sunriseset

sunriseset s

Children grow
wings, flying high, far–
in the wake
we wait for
yesterday to catch up with
what they have become

Sunriseset–
the pattern of days
opening
and closing,
the inside of the circle
empties and refills

Repeating
our footsteps, echoed,
mirrored, but
not the same–
the outlines rearranging
beginning to end

Sunriseset–
the pattern of days
opening
and closing,
the inside of the circle
empties and refills

landscape-linda colleenImage by enriquelopezgarre from Pixabay

For Colleen’s #tankaTuesday photo prompt, above, selected by Linda Lee Lyberg.  I’ve been looking at the image, trying to decide if it was a sunrise or a sunset in order to focus my words.  This made me think of the iconic song from Fiddler on the Roof, “Sunrise Sunset”.  Frank’s prompt at dVerse, to compose something in imitation of something else, made me think about trying to capture the essence of the song in a shadorma chain that also reflected the artwork.

sunriseset close up s

Fiddler on the Roof resonates more than ever in these times, when so many are homeless, driven from their literal and spiritual homes by money, politics, war, ignorance, power and greed, when so many are left abandoned, wandering or imprisoned.  A world that offers few peoples and places that will welcome refugees and attempt to heal the empty spaces, few places that are not afraid of strangers, of humans who are not exactly like them.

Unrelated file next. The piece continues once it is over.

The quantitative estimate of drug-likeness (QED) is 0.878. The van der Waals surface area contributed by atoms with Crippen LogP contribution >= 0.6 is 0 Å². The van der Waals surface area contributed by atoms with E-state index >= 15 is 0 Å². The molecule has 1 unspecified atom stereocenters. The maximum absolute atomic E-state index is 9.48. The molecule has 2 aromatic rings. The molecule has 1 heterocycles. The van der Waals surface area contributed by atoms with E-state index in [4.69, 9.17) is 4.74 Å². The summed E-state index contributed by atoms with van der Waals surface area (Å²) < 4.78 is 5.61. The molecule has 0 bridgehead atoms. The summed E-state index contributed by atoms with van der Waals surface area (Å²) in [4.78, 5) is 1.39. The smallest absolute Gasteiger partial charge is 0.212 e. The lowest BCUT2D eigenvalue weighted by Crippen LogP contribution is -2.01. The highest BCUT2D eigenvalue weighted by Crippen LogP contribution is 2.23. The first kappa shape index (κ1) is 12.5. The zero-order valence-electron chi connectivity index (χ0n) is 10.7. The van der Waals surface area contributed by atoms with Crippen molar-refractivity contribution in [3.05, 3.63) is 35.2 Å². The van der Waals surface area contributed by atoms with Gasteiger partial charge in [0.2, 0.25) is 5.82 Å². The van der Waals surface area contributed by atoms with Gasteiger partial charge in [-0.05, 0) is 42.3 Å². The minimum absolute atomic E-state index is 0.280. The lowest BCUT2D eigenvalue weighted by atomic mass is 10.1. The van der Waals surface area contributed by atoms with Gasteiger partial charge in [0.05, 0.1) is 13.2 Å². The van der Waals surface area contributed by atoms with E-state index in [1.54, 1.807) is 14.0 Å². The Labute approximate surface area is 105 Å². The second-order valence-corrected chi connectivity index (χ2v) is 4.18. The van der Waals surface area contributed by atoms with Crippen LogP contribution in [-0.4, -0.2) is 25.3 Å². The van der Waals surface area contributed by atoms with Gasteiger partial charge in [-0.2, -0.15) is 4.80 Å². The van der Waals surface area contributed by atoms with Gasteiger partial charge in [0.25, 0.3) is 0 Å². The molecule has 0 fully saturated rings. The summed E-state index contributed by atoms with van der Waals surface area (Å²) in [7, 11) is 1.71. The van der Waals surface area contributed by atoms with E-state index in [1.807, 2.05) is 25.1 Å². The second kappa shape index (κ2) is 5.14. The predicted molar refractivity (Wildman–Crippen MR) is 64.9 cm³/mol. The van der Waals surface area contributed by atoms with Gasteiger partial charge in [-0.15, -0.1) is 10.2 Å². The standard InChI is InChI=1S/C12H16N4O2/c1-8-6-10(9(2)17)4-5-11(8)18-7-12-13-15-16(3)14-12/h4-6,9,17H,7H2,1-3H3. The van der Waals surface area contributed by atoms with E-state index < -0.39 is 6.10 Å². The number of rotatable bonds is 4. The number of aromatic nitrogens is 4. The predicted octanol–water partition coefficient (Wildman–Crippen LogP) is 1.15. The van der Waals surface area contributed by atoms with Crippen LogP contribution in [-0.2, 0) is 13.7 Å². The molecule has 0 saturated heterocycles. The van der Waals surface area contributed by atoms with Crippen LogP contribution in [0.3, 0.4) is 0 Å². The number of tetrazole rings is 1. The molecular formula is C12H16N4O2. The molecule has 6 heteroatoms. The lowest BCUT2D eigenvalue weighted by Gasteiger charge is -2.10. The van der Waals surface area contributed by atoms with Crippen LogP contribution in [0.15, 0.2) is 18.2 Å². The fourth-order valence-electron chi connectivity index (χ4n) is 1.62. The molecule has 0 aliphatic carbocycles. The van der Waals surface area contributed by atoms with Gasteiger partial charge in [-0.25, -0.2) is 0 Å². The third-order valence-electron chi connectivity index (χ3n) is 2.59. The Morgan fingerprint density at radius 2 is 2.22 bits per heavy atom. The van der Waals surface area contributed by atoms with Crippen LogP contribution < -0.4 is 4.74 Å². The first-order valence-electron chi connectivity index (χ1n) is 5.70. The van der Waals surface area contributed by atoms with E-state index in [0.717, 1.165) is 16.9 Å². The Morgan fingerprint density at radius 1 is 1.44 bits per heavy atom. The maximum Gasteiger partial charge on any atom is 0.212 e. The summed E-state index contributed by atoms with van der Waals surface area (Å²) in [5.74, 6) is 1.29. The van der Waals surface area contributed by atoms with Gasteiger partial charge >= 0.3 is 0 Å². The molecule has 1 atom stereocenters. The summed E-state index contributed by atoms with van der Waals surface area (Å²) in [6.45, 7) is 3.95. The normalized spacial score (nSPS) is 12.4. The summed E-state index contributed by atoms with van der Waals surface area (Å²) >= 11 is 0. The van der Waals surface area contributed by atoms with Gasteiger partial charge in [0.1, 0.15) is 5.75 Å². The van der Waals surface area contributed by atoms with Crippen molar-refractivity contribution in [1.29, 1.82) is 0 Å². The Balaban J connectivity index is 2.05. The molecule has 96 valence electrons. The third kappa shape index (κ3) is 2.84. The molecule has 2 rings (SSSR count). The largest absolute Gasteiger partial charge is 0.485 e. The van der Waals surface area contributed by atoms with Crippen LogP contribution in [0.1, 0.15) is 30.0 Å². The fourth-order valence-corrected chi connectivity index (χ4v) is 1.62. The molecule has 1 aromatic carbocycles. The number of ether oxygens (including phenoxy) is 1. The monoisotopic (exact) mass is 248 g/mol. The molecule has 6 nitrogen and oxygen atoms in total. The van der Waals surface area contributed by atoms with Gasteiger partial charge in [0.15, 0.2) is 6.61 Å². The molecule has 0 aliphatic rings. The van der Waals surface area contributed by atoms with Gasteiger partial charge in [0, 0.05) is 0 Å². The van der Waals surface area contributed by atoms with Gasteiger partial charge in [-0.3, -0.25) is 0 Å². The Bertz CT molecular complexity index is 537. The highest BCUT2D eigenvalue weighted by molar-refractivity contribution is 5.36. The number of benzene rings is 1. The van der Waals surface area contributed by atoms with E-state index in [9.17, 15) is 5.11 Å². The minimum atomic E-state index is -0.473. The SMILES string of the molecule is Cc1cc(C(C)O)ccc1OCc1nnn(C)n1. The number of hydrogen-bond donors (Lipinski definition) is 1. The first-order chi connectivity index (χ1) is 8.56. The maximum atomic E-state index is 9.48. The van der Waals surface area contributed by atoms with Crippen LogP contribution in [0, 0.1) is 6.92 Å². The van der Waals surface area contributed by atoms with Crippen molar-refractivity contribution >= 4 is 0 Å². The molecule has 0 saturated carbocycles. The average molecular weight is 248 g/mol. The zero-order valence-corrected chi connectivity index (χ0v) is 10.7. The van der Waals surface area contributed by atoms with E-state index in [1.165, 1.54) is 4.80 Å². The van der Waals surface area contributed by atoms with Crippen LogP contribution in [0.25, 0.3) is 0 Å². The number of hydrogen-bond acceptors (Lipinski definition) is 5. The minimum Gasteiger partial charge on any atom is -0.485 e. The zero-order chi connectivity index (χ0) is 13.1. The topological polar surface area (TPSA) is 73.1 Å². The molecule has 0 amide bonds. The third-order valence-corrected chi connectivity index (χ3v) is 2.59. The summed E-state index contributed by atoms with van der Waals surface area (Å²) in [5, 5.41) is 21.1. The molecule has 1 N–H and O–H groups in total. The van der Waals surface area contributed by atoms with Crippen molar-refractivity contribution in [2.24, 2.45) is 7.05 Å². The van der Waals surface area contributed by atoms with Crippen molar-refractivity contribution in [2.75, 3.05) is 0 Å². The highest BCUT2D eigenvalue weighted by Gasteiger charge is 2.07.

This scene in the play never fails to move me:  in dark times, there is still a place to come together in hope, to light a candle, to dream.

An antidote to my poem posted on The Ekprastic Review today.

 

 

32 thoughts on “sunriseset

  1. Oh, my goodness! I love that song. When I read your title, I immediately thought of the song! I pondered on the image myself, not sure if it was a sunset or a sunrise. I felt the birds (some have surmised they are bats) were flying at sunset. Of course, I was drawn to the birds. LOL! What really grabbed me was the circle: emptying and refilling, turning like the wheel of time: birth, death, rebirth. Your words always speak to me! 😀 ❤

    Liked by 1 person

  2. Yes to everything about this, Kerfe. I heard the song, too, as soon as I read your title. I think we’ve probably discussed Fiddler before because I’ve mentioned it. I know I thought about it in these times quite poignantly when I heard the Fresh Air interview with the man who played Tevye and Joel Grey, the director , on the Yiddish version. Of course, they could be my ancestors. . .

    Liked by 1 person

    1. It’s a very human story that touches us all. Although it’s specific in its cultural setting I think one of its strengths is that we can identify so strongly with the characters as people just like us or those we know, facing situations we understand.

      Liked by 1 person

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